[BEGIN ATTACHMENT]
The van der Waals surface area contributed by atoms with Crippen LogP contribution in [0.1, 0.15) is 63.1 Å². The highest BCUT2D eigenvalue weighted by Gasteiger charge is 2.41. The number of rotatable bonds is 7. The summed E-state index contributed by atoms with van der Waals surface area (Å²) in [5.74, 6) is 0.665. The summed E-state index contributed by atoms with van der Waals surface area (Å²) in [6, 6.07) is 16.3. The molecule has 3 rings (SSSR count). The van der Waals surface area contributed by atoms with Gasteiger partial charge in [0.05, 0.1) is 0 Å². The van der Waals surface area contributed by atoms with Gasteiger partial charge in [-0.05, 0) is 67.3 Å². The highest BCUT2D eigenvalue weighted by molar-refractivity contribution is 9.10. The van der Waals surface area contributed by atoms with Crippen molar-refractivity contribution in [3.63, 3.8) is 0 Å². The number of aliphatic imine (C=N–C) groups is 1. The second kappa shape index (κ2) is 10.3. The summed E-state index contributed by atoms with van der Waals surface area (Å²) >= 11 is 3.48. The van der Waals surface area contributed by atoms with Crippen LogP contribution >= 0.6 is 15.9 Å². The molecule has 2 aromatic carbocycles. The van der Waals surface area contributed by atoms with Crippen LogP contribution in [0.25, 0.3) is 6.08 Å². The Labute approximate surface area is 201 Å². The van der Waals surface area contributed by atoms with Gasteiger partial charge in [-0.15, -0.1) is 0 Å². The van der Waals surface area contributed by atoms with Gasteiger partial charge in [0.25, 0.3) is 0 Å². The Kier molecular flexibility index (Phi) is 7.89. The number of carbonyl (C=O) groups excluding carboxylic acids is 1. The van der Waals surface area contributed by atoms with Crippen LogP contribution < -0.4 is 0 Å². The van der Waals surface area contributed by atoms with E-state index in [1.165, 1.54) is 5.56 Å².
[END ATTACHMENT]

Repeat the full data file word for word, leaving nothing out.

The van der Waals surface area contributed by atoms with Crippen LogP contribution in [0.1, 0.15) is 63.1 Å². The highest BCUT2D eigenvalue weighted by Gasteiger charge is 2.41. The number of rotatable bonds is 7. The summed E-state index contributed by atoms with van der Waals surface area (Å²) in [5.74, 6) is 0.665. The summed E-state index contributed by atoms with van der Waals surface area (Å²) in [6, 6.07) is 16.3. The molecule has 3 rings (SSSR count). The van der Waals surface area contributed by atoms with Gasteiger partial charge in [0.05, 0.1) is 0 Å². The van der Waals surface area contributed by atoms with Gasteiger partial charge in [-0.05, 0) is 67.3 Å². The highest BCUT2D eigenvalue weighted by molar-refractivity contribution is 9.10. The van der Waals surface area contributed by atoms with Crippen molar-refractivity contribution in [3.63, 3.8) is 0 Å². The number of aliphatic imine (C=N–C) groups is 1. The second kappa shape index (κ2) is 10.3. The summed E-state index contributed by atoms with van der Waals surface area (Å²) >= 11 is 3.48. The van der Waals surface area contributed by atoms with Crippen LogP contribution >= 0.6 is 15.9 Å². The molecule has 2 aromatic carbocycles. The van der Waals surface area contributed by atoms with Crippen LogP contribution in [0.25, 0.3) is 6.08 Å². The Labute approximate surface area is 201 Å². The van der Waals surface area contributed by atoms with Gasteiger partial charge in [-0.15, -0.1) is 0 Å². The van der Waals surface area contributed by atoms with Gasteiger partial charge in [0.25, 0.3) is 0 Å². The Kier molecular flexibility index (Phi) is 7.89. The number of carbonyl (C=O) groups excluding carboxylic acids is 1. The van der Waals surface area contributed by atoms with Crippen LogP contribution < -0.4 is 0 Å². The van der Waals surface area contributed by atoms with E-state index in [1.165, 1.54) is 5.56 Å².